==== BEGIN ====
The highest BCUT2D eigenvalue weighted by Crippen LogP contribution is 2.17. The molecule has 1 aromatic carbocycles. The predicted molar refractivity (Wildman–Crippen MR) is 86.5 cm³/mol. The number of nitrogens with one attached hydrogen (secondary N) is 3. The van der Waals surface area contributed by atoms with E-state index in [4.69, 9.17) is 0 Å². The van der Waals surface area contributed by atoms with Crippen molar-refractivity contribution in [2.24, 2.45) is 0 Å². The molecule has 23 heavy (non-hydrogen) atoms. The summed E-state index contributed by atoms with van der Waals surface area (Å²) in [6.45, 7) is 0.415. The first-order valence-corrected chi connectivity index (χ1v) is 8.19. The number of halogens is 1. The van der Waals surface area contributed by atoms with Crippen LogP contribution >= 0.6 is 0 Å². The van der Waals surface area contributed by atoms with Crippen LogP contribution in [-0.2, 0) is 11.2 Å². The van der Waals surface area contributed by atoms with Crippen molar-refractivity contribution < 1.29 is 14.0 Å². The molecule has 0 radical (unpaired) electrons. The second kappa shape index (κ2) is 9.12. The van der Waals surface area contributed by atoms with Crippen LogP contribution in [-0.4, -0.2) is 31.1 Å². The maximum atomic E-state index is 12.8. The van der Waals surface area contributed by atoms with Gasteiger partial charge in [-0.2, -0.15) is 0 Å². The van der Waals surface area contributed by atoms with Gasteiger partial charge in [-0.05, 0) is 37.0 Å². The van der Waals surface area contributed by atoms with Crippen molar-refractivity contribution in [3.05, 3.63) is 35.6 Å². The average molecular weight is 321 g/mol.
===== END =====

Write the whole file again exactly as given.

The highest BCUT2D eigenvalue weighted by Crippen LogP contribution is 2.17. The molecule has 1 aromatic carbocycles. The predicted molar refractivity (Wildman–Crippen MR) is 86.5 cm³/mol. The number of nitrogens with one attached hydrogen (secondary N) is 3. The van der Waals surface area contributed by atoms with E-state index in [4.69, 9.17) is 0 Å². The van der Waals surface area contributed by atoms with Crippen molar-refractivity contribution in [2.24, 2.45) is 0 Å². The molecule has 23 heavy (non-hydrogen) atoms. The summed E-state index contributed by atoms with van der Waals surface area (Å²) in [6.45, 7) is 0.415. The first-order valence-corrected chi connectivity index (χ1v) is 8.19. The number of halogens is 1. The van der Waals surface area contributed by atoms with Crippen LogP contribution >= 0.6 is 0 Å². The van der Waals surface area contributed by atoms with Crippen LogP contribution in [-0.2, 0) is 11.2 Å². The van der Waals surface area contributed by atoms with Crippen molar-refractivity contribution < 1.29 is 14.0 Å². The molecule has 0 radical (unpaired) electrons. The second kappa shape index (κ2) is 9.12. The van der Waals surface area contributed by atoms with Crippen LogP contribution in [-0.4, -0.2) is 31.1 Å². The maximum atomic E-state index is 12.8. The van der Waals surface area contributed by atoms with Gasteiger partial charge in [-0.2, -0.15) is 0 Å². The van der Waals surface area contributed by atoms with Gasteiger partial charge in [-0.05, 0) is 37.0 Å². The van der Waals surface area contributed by atoms with Crippen molar-refractivity contribution in [3.05, 3.63) is 35.6 Å². The average molecular weight is 321 g/mol.